Congress 2021 blog edition
By Claire Kroening, University of Alberta human geography alumna and communications professional
Northern food insecurity is a highly complex issue. For northern communities, high degrees of isolation and poor infrastructure collide with climate change and the legacy of colonialism to challenge the sustainability of northerner’s homes and traditions.
The major takeaway from today’s discussion on this issue is that we must reframe how we think about addressing it; we must set targets to completely eradicate the problem, and work to meet them. The end goal should be to have thriving, sustainable northern communities that are inherently food secure.
Imagine the risk hunters take driving ATVs on the river system to get to remote hunting sites while freezing and thawing cycles are increasingly unpredictable. A resident of Peawanuck, an Indigenous Cree Community in Northern Ontario, described his experience in a video played during the session. He said, “the weather is playing games with us; it’s colder than it's supposed to be, hotter than it should be...so we have to look farther and farther away.” He explained grocery store prices for food are so high that “it’s too expensive to make it up here without hunting and fishing.”
Residents are the experts on what their communities need to be secure and sovereign, so collaborative efforts involving government, advocates and academics must put residents of northern communities at their centre.
Collaborative and Indigenous-engaged government programming
Wayne Walsh, Crown-Indigenous Relations and Northern Affairs Canada (CIRNAC), explained, the important thing today is for governments to “get out of the way” and have people in northern communities lead. Today, government departments and agencies are beginning to understand their support role, and they are creating programs focused around the “lived realities of the north.”
The Harvesters Support Grant was established in 2019. It was developed in collaboration with Indigenous partners and currently supports 116 isolated communities. By design, the grant prioritises local control and provides community recipients with as much flexibility as possible. What the community identifies as a need, be that fish nets, seeds, boats, agricultural land capacity, community hunting supports or transportation, the Harvest Support Grant will aim to provide it.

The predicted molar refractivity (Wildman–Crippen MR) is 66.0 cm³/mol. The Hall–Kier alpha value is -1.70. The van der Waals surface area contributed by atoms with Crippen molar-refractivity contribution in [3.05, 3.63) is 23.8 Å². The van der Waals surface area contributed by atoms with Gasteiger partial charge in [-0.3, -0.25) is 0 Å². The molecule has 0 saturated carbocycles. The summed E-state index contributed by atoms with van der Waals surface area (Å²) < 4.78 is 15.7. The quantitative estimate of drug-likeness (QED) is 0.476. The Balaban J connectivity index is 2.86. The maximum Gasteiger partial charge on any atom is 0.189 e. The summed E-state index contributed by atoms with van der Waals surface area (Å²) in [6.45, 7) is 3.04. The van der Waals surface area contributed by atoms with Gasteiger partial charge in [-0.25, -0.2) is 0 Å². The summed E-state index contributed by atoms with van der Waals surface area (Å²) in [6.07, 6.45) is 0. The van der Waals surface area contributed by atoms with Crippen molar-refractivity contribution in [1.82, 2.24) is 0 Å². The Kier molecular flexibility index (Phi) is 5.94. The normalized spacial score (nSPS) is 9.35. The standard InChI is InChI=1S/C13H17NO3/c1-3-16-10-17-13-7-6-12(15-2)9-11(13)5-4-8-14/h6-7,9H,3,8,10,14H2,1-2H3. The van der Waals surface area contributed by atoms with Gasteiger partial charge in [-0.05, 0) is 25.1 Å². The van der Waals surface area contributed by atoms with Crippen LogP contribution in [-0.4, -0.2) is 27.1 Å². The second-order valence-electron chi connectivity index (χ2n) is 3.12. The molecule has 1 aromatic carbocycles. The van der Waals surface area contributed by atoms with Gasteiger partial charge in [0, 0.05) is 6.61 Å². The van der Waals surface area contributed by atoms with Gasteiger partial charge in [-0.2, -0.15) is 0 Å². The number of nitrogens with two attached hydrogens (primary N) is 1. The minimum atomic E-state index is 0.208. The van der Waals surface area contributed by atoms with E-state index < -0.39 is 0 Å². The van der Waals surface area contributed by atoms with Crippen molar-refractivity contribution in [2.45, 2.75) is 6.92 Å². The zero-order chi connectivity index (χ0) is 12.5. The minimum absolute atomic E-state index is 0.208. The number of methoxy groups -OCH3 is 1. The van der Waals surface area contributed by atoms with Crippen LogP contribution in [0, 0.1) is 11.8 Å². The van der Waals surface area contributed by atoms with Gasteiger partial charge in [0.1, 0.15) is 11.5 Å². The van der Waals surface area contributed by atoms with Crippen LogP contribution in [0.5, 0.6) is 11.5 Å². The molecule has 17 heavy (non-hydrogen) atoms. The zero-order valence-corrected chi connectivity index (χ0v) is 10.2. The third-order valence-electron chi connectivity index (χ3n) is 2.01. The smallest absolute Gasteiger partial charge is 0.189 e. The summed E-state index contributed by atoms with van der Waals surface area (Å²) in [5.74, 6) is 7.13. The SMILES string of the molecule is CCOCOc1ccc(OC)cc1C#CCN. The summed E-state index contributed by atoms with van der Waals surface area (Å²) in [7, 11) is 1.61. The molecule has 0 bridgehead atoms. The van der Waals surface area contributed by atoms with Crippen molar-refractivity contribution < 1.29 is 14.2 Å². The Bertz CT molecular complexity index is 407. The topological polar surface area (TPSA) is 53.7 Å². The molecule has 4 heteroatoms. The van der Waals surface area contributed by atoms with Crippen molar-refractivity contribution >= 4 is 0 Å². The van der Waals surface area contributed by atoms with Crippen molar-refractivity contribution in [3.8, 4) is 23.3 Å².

Dr. Shirley Thompson on country food programming in the Manitoban context
“79% of northern Manitoba fly-in communities are food insecure,” said Dr. Shirley Thompson, University of Manitoba. Evidence shows a combined approach of establishing country food programs and building infrastructure could be the lasting solution to eliminate food security in up to 90% of those communities.
The University of Manitoba is piloting a country food education program called Kitigays to grow agricultural and country food capacity among youth from northern communities. The highly popular program offers a blend of distance and hands-on learning with farming, fishing and hunting internships with Metis and First Nation communities, and Indigenous businesses and organizations.
Country food selling and sharing networks in the north
Selling and sharing country food is a part of mixed northern economies. Statistics shared by Dr. David Natcher, University of Saskatchewan, show families sell country food like caribou, marine mammals and fish for subsistence and to earn enough money to cover essential costs, and also share their catchings to an average of six other families. This illustrates the existing interdependent networks among northerners and raises the question of how country food selling and sharing networks can be harnessed as part of the permanent solution to food insecurity.